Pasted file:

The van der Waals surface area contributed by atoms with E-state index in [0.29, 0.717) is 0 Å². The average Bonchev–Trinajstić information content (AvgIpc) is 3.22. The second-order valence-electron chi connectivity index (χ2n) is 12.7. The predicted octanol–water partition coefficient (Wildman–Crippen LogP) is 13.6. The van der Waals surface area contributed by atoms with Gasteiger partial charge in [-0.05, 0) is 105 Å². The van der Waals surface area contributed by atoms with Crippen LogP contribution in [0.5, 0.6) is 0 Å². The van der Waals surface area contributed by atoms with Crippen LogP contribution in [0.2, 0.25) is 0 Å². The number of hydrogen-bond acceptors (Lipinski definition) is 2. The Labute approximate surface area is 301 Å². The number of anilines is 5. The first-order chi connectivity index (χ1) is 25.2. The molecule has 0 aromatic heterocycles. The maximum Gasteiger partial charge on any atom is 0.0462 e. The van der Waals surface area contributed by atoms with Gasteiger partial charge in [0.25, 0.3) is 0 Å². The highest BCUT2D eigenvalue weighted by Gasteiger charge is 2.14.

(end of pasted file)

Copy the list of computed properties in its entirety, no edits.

The van der Waals surface area contributed by atoms with E-state index in [0.29, 0.717) is 0 Å². The average Bonchev–Trinajstić information content (AvgIpc) is 3.22. The second-order valence-electron chi connectivity index (χ2n) is 12.7. The predicted octanol–water partition coefficient (Wildman–Crippen LogP) is 13.6. The van der Waals surface area contributed by atoms with Gasteiger partial charge in [-0.05, 0) is 105 Å². The van der Waals surface area contributed by atoms with Crippen LogP contribution in [0.5, 0.6) is 0 Å². The van der Waals surface area contributed by atoms with Crippen LogP contribution in [0.2, 0.25) is 0 Å². The number of hydrogen-bond acceptors (Lipinski definition) is 2. The Labute approximate surface area is 301 Å². The number of anilines is 5. The first-order chi connectivity index (χ1) is 25.2. The molecule has 0 aromatic heterocycles. The maximum Gasteiger partial charge on any atom is 0.0462 e. The van der Waals surface area contributed by atoms with Gasteiger partial charge in [0.25, 0.3) is 0 Å². The highest BCUT2D eigenvalue weighted by Gasteiger charge is 2.14.